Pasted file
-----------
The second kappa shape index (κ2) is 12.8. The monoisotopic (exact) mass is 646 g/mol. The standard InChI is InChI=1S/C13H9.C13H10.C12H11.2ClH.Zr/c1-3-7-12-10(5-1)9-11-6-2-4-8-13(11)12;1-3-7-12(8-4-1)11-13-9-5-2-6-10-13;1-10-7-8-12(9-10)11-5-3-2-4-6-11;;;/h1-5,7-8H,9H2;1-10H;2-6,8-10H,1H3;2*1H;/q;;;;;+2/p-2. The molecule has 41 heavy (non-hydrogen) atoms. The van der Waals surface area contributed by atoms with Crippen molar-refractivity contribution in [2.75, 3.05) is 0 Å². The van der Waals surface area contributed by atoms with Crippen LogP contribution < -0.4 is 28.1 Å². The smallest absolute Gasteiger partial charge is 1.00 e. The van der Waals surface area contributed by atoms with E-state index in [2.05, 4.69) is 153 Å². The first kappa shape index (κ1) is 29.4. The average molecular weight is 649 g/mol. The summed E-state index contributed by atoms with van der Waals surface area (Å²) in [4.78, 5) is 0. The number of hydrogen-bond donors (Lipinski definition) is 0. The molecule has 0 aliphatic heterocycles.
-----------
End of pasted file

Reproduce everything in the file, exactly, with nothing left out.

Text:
The second kappa shape index (κ2) is 12.8. The monoisotopic (exact) mass is 646 g/mol. The standard InChI is InChI=1S/C13H9.C13H10.C12H11.2ClH.Zr/c1-3-7-12-10(5-1)9-11-6-2-4-8-13(11)12;1-3-7-12(8-4-1)11-13-9-5-2-6-10-13;1-10-7-8-12(9-10)11-5-3-2-4-6-11;;;/h1-5,7-8H,9H2;1-10H;2-6,8-10H,1H3;2*1H;/q;;;;;+2/p-2. The molecule has 41 heavy (non-hydrogen) atoms. The van der Waals surface area contributed by atoms with Crippen molar-refractivity contribution in [2.75, 3.05) is 0 Å². The van der Waals surface area contributed by atoms with Crippen LogP contribution < -0.4 is 28.1 Å². The smallest absolute Gasteiger partial charge is 1.00 e. The van der Waals surface area contributed by atoms with E-state index in [2.05, 4.69) is 153 Å². The first kappa shape index (κ1) is 29.4. The average molecular weight is 649 g/mol. The summed E-state index contributed by atoms with van der Waals surface area (Å²) in [4.78, 5) is 0. The number of hydrogen-bond donors (Lipinski definition) is 0. The molecule has 0 aliphatic heterocycles.